Consumer change

The digital stats behind all this are impressive. Some 3 million new users downloaded the Starbucks App and signed up for the Rewards loyalty program since April, up 17% on the first three months of the year before the COVID crisis hit home in the US. Over the same period, 90% of sales were executed via a combination of drive-thru and mobile order-and-pay, with mobile order usage alone now accounting for 22% of total transactions.

But consumer behavior has been impacted by lockdowns, most notably in the weekday mornings where the early morning coffee run has slipped back by several hours, while out of town and suburban drive thrus have displaced outlets in city centers. Balancing that out though is an increase in the size of orders as people do a Starbucks run to collect for a wider group. 

The challenge now is for Starbucks to adapt to the new reality of consumer demand and that means new or accelerated digitally-enabled solutions. Johnson points to a number of these: 

We are introducing a simple handheld device to further increase throughput and improve the customer experience. And we are introducing a new curbside pickup experience that will be available in 700 to 1,000 locations by the end of this quarter, which enables incremental customer business.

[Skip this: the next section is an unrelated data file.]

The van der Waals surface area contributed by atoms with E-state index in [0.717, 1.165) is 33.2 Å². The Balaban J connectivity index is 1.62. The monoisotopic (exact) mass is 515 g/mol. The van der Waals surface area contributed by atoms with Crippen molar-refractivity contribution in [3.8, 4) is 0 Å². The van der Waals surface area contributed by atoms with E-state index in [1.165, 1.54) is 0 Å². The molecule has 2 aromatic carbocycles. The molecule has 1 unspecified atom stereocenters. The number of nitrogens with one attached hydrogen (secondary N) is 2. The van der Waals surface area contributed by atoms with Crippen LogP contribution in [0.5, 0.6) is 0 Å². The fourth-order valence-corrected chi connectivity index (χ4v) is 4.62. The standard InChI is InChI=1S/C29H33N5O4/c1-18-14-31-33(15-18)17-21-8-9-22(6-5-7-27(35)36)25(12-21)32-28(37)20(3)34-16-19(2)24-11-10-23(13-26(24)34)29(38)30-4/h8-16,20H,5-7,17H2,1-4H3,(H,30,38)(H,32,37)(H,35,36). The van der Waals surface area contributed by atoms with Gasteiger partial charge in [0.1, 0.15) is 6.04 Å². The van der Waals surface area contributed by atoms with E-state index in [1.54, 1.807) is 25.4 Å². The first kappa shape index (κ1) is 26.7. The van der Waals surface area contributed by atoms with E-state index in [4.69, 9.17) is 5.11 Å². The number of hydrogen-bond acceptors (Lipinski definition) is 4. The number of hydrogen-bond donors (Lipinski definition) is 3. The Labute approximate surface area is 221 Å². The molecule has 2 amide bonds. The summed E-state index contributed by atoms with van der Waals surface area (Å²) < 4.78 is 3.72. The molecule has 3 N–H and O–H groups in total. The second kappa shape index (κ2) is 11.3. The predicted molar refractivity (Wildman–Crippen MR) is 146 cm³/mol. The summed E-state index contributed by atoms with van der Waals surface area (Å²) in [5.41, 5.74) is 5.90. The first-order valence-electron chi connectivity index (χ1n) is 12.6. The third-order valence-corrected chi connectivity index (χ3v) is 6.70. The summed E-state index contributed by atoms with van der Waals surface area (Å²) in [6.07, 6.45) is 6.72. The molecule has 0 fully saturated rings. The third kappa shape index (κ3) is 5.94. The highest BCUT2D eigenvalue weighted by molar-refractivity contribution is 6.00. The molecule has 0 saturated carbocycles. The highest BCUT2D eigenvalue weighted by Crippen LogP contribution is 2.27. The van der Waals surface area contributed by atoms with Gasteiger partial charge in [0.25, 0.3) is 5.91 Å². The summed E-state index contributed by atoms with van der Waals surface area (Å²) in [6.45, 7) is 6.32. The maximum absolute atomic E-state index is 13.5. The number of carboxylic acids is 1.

In urban core markets where drive-throughs and curbside aren’t feasible, we will begin to reposition our store formats to create a blend of traditional Starbucks stores with new Starbucks Pickup stores. These stores are built in a smaller footprint and create a familiar and convenient walk-through experience that is very relevant to customers in urban markets. Each of these Starbucks Pickup stores will ideally be located within a three-minute to five-minute walk from a traditional Starbucks store, giving customers the flexibility to enjoy their beverage in our store or on-the-go. We plan to accelerate the development of over 50 of these stores over the next 12 months to 18 months with a view to have several hundred in the US over the next three years to five years. 

And as part of the ongoing digital engagement strategy, there will be a new pay-as-you-go option for Starbucks Rewards members in North America. Chief Operating Officer Roz Brewer explains: 

That will allow us to expand payment options and ways to earn stars. This we believe will provide meaningful impact on our business results overall [and help] us understand the activity of the customer as we reward the loyalty and delivering personalized offers to the expanded customer base. So starting this Fall in US and Canada, you’ll be able to download the Starbucks App and sign-up for Starbucks Rewards. You’ll be able to pay with a credit or debit card, cash or select a mobile wallet to earn the stars without having to pre-load a Starbucks card within the app. And so customers can link those card payments to the PayPal account.